Milestones - By four years

Understanding of language

Your child will understand more and more of what people are saying.  He will follow requests and instructions with four key words or in two parts, e.g. “Get your coat and stand by the door”. He will understand “Why” questions, listening and responding to questions about experiences, events and stories, including questions about past and future events.  Games link “Simon Says” or musical statues help children develop their listening skills.

Check it out
  • Can your four year old follow simple two part instructions reasonably well? E.g. “Get the big scissors and some blue paper from the drawer.”

  • Talk about a story you have just read and ask your child a couple of questions. Can they understand simple “why” questions?

Use of words and sentences
By four years old, children can explain their ideas, talk in sentences and talk about things that have happened in the past. They can use longer sentences and link sentences together, e.g. “I had pizza for tea and then I played in the garden.” They can answer questions about “why” something has happened.

Check it out
  • Can your child explain where they went and what happened? E.g. the child says “Tom and Sarah and me goed park and played on swings.

  • Can they use longer sentences joined up with words like “because”, “or” and “and”? e.g. “I like jelly because it is wobbly.”

  • Are they easily understood by others?

Speech sounds
Your four year old uses most sounds correctly but may still have difficulty with “th”, “r”, “sh”, “ch” and “j”. Children of this age still find sounds within words with several syllables tricky, e.g. escalator. Errors where words have groups of consonants are still common, e.g. “bider” instead of spider.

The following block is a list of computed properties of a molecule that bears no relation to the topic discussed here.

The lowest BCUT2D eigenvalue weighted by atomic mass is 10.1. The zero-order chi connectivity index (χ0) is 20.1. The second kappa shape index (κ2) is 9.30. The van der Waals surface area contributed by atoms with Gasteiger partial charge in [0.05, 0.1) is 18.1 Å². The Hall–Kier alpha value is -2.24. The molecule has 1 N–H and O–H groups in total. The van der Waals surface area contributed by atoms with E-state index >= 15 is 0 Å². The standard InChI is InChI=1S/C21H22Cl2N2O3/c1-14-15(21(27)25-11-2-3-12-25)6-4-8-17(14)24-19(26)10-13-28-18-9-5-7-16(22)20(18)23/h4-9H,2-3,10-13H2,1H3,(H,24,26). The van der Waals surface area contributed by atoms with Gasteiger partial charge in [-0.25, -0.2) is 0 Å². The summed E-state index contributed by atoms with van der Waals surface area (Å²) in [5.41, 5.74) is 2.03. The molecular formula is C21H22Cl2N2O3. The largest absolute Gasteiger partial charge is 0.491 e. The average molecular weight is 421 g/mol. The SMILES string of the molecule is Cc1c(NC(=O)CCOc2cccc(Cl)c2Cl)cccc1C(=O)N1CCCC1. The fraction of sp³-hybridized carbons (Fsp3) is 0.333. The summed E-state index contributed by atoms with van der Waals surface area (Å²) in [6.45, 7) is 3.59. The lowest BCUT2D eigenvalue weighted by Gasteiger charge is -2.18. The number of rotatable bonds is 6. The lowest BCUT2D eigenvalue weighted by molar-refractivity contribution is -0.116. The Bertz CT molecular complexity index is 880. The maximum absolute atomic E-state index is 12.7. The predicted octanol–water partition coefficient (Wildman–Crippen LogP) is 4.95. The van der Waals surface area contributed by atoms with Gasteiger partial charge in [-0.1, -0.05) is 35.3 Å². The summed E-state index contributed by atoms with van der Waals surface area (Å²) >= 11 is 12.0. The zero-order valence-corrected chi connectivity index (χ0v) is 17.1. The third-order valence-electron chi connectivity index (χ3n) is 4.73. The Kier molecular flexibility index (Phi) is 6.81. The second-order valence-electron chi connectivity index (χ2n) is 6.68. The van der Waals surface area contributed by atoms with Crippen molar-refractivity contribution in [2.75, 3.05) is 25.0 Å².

Any concerns?
It is important to remember that all children are different and your child may develop at a faster or slower rate than others. If your child has a nanny, childminder or goes to nursery talk to them. It is always helpful to have information about how your child talks and communicates in other places.

Learning to talk is a complicated process and no children get it right straight away. Usually children have learned to talk clearly by the time they are four. By this age, usually everyone can understand them, even people who don’t know them very well. Sometimes children can be slow to develop their speech sounds, or find it really difficult, and this can make them hard to understand.

If you are concerned about your child’s speech, language and communication development, for example, you think that they communicate less than other children their age, you should contact your health visitor, children’s centre or local speech and language therapist and talk to them about your child. You can contact a speech and language therapist yourself; you do not need to go through your GP or health visitor though Speech and Language Therapy services are run differently depending on where you live. You can get free resources and check out your child’s speech, language and communication development at

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Milestones - Age 3-5

3 years > 4 years > 5 years

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